A respectable institution
Supporters of the BBC have claimed that, while Bashir’s behaviour was certainly unethical, the incident has been exaggerated by its enemies to accelerate an agenda to weaken the Corporation. Trust in the BBC remains much higher than for that of any other news source and the need for a non-market and non-aligned provider of news and information is all the important in an age of disinformation and polarisation.
There is certainly much truth in the fact that the Bashir episode highlights the hypocrisy of the newspapers who are screaming murder about one ‘rogue reporter’ while conveniently forgetting their own role in phone hacking and their use of intrusive, unethical and sometimes illegal methods. Newspaper groups like Reach (publishers of the Daily Mirror) and News UK (publishers of the Sun and The Times and, until its demise, the News of the World) have paid out millions of pounds in damages to victims of precisely the kind of behaviour that Bashir engaged in. Indeed, one of the great ironies of the Princess Diana interview is that the BBC has been found to have emulated the worst practices of tabloid journalism, despite its stated commitment to uphold the highest reporting standards.
Trust in the BBC remains much higher than for that of any other news source and the need for a non-market and non-aligned provider of news and information is all the important in an age of disinformation and polarisation.
The criticism by opportunistic rivals and long-standing opponents does not justify the cover-up that the Dyson Report so dramatically highlights. The whole episode reveals a lack of accountability in decision-making and governance that made it possible for the sins of omission that facilitated the original interview and then the refusal to make subsequent investigations public. In a frenzy of self-flagellation, the Corporation has now made a fulsome apology and, in an attempt to head off more drastic government intervention, has launched a review of editorial practices and governance.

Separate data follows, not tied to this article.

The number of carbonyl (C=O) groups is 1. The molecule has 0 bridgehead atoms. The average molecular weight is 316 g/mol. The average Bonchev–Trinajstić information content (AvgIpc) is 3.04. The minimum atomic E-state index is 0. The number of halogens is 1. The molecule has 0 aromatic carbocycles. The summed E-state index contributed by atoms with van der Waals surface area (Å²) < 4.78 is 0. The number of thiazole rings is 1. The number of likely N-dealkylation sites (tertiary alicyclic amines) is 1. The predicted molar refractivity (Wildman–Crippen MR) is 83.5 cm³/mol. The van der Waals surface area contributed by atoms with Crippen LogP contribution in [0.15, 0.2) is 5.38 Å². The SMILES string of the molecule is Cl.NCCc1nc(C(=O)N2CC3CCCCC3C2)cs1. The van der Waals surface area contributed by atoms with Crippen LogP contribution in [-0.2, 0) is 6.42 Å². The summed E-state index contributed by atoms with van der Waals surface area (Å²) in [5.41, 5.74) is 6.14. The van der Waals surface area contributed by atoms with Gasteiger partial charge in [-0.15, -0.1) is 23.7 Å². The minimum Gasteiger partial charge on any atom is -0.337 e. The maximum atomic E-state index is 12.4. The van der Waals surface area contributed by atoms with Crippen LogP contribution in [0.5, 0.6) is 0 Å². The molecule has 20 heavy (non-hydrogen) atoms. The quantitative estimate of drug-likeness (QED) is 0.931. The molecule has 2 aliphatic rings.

The future of the BBC
The fears that Boris Johnson’s government is determined to launch a full-scale ‘war on the BBC’ are somewhat exaggerated. Many years of financial restraint and government pressure have already severely weakened the BBC’s appetite for and capacity to undertake hard-hitting journalism that might embarrass the Conservatives. The BBC is currently overseen by a chair who is a Conservative donor and a director general with extensive experience in the private sector. According to one former correspondent, ‘there is plenty of evidence that the BBC, in both its international and domestic manifestations’ deserves the epithet ‘state broadcaster’. Indeed, one government broadcasting minister announced to parliament shortly after the publication of the Dyson Report that there was ‘no need to rush into any changes’ and that the BBC ‘has been and should be, a beacon setting standards to which others can aspire’.
The best thing the BBC can do to hold off the wolves at its door and to restore its reputation is to start to hold the government accountable through fearless and independent journalism. For that to happen, the BBC will need to be unshackled from its intimate connections with the state through a series of measures – including an appointment process that is independent of government, decentralisation of decision-making and a more progressive and transparent funding system – that will democratise both its governance and editorial processes. This is not at all what the government has in mind but if the BBC is adequately to serve and represent the public who pay for its services, a programme of radical reform in the public interest is necessary.